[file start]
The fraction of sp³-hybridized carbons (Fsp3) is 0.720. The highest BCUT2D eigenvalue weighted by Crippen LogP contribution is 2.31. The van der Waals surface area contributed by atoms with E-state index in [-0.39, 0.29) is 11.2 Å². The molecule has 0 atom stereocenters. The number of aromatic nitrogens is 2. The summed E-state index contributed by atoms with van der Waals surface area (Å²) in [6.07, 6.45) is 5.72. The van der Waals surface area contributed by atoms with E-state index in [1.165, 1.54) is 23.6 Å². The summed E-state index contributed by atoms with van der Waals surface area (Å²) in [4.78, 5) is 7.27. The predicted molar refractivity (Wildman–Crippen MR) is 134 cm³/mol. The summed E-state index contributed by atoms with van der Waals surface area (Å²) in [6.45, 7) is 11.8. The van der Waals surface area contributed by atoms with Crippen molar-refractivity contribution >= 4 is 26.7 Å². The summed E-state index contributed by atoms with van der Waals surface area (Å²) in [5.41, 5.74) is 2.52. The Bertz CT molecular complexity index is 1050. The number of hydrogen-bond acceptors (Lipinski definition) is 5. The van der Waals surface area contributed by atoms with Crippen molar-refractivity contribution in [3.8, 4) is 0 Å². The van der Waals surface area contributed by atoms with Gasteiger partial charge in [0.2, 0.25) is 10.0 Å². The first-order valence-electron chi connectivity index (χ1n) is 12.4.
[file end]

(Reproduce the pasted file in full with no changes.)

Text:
The fraction of sp³-hybridized carbons (Fsp3) is 0.720. The highest BCUT2D eigenvalue weighted by Crippen LogP contribution is 2.31. The van der Waals surface area contributed by atoms with E-state index in [-0.39, 0.29) is 11.2 Å². The molecule has 0 atom stereocenters. The number of aromatic nitrogens is 2. The summed E-state index contributed by atoms with van der Waals surface area (Å²) in [6.07, 6.45) is 5.72. The van der Waals surface area contributed by atoms with E-state index in [1.165, 1.54) is 23.6 Å². The summed E-state index contributed by atoms with van der Waals surface area (Å²) in [4.78, 5) is 7.27. The predicted molar refractivity (Wildman–Crippen MR) is 134 cm³/mol. The summed E-state index contributed by atoms with van der Waals surface area (Å²) in [6.45, 7) is 11.8. The van der Waals surface area contributed by atoms with Crippen molar-refractivity contribution >= 4 is 26.7 Å². The summed E-state index contributed by atoms with van der Waals surface area (Å²) in [5.41, 5.74) is 2.52. The Bertz CT molecular complexity index is 1050. The number of hydrogen-bond acceptors (Lipinski definition) is 5. The van der Waals surface area contributed by atoms with Crippen molar-refractivity contribution in [3.8, 4) is 0 Å². The van der Waals surface area contributed by atoms with Gasteiger partial charge in [0.2, 0.25) is 10.0 Å². The first-order valence-electron chi connectivity index (χ1n) is 12.4.